Tafterjournal n. 42 - dicembre 2011 -numero speciale

From Brussels 2000 to the plan culturel (cultuurplan). Localising a European initiative to cultural policies in Brussels


Rubrica: Metropolis

Parole chiave: , , ,



Over ten years after Brussels became a European Capital of Culture (ECoC) the simultaneous European, Belgian and Flemish capital city finds itself deep within a political and cultural crisis, without a functioning government and without a unified cultural policy moving forward.


As a multicultural, officially trilingual and multi-layered federal state, and as an immigrant-receiving nation with a colonial past, Belgium is an intriguing setting in which to study culture and cultural policy.


As its capital city—one of the most ethnically diverse of European cities—the seat of European government; and as a leading European centre of visual and performing arts, Brussels embodies the challenges and possibilities of diversity facing many cities today, itself a complex intersection of mono-, multi- and euro-cultural spaces both discursive and territorial.


Further, the cultural programmes of Brussels are directly impacted by a structurally-imposed language divide between Belgium’s French and Flemish Communities (Communautés and Gemeenschappen, in French and Dutch, respectively), and the ability of Brussels to carry out its tenure as a Capital City of Culture in 2000 was often troubled by this divide which played out in many discussions and decisions about how Brussels would be represented locally and externally for the millennial year ECoC events.


This paper describes Brussels 2000(2) —the ECoC programme of the capital ville-région(3), the French and Flemish policies which separate and control the city’s cultural and artistic scenes; and attempts by local individual and institutional actors to find common ground in a city long divided by the politics of language and cultural identity.



Figure 1. Belgium by Community, Region and Its Major Cities

Source: http://www.tlfq.ulaval.ca/axl/europe/belgiqueger.htm.



Figure 2. The 19 Municipalities (Communes / Gemeenten) of the Brussels-Capital Region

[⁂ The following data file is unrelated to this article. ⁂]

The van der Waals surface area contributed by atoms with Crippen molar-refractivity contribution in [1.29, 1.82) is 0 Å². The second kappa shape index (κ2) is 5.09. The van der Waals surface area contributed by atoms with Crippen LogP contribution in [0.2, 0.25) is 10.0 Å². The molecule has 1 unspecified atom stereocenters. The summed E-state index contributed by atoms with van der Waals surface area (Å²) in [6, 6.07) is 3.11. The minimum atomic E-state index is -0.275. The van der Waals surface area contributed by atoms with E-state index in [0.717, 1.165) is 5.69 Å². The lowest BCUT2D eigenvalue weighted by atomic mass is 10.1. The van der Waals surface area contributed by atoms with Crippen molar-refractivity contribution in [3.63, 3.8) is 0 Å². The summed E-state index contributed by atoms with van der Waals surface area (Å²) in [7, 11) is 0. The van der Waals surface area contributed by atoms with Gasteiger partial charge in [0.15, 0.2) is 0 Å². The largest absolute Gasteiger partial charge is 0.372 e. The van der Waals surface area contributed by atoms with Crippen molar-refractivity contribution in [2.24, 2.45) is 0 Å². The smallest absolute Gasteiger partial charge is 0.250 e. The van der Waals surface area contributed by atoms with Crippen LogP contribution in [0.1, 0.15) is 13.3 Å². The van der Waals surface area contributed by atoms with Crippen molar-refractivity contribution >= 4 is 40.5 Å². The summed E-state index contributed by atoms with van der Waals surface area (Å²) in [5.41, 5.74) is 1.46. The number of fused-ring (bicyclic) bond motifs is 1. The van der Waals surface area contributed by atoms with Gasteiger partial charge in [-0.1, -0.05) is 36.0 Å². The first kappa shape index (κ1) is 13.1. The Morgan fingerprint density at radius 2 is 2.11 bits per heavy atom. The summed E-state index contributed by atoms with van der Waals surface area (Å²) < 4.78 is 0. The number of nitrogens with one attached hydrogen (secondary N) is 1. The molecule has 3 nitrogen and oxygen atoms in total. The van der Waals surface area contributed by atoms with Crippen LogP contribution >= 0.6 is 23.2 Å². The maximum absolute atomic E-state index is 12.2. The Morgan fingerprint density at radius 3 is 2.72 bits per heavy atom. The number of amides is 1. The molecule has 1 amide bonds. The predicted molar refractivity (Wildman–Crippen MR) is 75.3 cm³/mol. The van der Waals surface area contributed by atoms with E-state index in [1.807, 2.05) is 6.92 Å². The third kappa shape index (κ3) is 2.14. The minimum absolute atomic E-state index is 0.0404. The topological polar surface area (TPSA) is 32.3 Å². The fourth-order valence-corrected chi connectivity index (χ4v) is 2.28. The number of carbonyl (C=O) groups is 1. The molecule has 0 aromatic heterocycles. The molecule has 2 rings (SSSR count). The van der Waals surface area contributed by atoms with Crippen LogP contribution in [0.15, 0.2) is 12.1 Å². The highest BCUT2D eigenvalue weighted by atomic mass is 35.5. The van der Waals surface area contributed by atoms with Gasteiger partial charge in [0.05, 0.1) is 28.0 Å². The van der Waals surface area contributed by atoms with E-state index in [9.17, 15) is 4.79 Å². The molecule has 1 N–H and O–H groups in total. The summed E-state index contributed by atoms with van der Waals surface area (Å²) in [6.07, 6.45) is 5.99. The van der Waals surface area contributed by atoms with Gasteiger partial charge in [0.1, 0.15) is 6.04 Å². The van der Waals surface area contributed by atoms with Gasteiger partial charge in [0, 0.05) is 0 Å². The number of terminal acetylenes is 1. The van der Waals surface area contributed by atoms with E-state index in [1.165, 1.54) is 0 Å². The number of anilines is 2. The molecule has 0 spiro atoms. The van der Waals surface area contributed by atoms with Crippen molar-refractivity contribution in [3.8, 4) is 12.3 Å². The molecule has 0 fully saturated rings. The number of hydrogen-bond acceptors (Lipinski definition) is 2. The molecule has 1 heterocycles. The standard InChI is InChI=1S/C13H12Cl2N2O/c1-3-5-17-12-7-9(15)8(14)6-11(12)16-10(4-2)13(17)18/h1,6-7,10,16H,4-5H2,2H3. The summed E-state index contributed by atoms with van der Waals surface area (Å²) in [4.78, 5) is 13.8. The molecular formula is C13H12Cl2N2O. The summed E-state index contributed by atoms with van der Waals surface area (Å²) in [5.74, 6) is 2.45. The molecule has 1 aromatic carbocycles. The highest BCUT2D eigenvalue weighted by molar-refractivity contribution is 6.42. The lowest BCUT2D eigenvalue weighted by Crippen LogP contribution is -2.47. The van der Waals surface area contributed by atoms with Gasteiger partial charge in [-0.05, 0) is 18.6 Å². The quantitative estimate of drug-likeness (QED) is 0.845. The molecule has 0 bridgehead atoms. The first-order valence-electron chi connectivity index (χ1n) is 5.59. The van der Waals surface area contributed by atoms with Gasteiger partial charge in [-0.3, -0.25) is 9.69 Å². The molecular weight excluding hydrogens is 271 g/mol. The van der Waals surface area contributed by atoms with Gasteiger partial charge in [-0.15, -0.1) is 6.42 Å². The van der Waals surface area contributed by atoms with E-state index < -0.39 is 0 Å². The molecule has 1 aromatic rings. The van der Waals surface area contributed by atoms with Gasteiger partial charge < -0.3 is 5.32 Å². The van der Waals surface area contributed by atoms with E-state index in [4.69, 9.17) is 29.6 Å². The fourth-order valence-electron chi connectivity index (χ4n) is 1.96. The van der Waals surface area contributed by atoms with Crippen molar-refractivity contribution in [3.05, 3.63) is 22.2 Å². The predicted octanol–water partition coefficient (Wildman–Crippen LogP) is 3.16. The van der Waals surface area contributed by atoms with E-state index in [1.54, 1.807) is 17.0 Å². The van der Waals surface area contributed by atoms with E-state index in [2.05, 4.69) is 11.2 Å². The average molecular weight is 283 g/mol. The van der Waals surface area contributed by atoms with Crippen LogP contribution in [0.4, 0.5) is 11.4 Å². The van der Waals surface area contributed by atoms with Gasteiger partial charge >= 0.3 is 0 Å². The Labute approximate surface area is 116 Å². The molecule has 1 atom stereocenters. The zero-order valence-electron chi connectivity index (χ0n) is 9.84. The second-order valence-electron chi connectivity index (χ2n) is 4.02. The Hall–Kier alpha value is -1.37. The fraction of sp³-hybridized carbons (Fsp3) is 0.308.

Source: Author’s rendering from http://en.wikipedia.org/wiki/Brussels.



Creating a European Capital of Culture in a Culturally Divided Capital


The area of ‘Culture’ is constitutionally the exclusive domain of the Flemish and French Communities including within the bilingual territory of the Brussels-Capital Region.
(Author’s translation of Belgian Senate, 2009, Belgian Constitution rev. 1994, art. 127 § 2).


1.Brussels’ Cultural Policies and Programmes


Simply stated, there is no single authority responsible for setting cultural policy in Brussels.
In line with the country’s current political quagmire is the fact that its capital city has neither policy-making nor financing control of its own artistic and cultural matters. Instead, the cultural policy portfolio is held separately by the Francophone and Flemish Communautés (Gemeenschappen) each possessing regulatory authority over cultural matters (among other areas) of the capital city and the broader Brussels-Capital Region (BCR). However, in practice, the Belgian Federal Government, the Regional Authority (Brussels Region), COCOF (French Community Commission), VGC (Flemish Community Commission) and the 19 individual communes of Brussels région also influence the decision-making and the direction of the city’s cultural portfolio. (Notably absent is any single or unified leadership over cultural matters by Brussels ville itself.)


The complex Belgian federal system makes life extremely complicated for cultural operators in Brussels, especially if they want to develop collaborative projects bridging the two linguistic communities. As their funding mainly comes from the French or Flemish Communities (depending on their official working language), no appropriate financial schemes exist to encourage collaborative projects in the capital city, whose cultural expression transcend the classical Belgian linguistic divide. (Kinnaer, 2011)


As the governing bodies over culture, the COCOF and VGC have the primary responsibility of ensuring that each of their Communities’ cultural policies are carried out within the territory of the Brussels-Capital Region.
The artistic and cultural agendas of these Commissions are linked to education and training offering various and separate visual and fine arts academies in addition to numerous socio-cultural organisations and other artistic projects, courses and workshops in the Capital Region.


Across Brussels’ 19 municipalities, both Commissions support their own networks of cultural activities and centres. For example, the Services culturels du Ministère de la Communauté française formally recognizes and financially supports nine Bruxellois cultural centres in their operations and in their socio-cultural programming, including neighbourhood-based cultural centres throughout the Capital Region(4).  On the Flemish side, no fewer than 22 community cultural centres exist in Brussels. In addition to these Community-led centres, other cultural centres abound in Brussels representing its ethnic and linguistic diversity beyond the two official Communities (Centre d’Informatique pour la Région Bruxelloise, 2011).


Interestingly, each Commission has devised strategies to reach out to and fund immigrant and immigrant-origin cultural actors (including artists), such as the Vlaams-Marokkaans Culturenhuis (a Flemish-Moroccan cultural centre) and the Espace Magh (a French Community-sponsored projet artistique ) to name but two. Brussels’ main cultural institutional actors themselves fall into three distinct categories: federal institutions, French or Flemish organisations, and facilities and organisations run by the different communes (Cogliandro, 2001).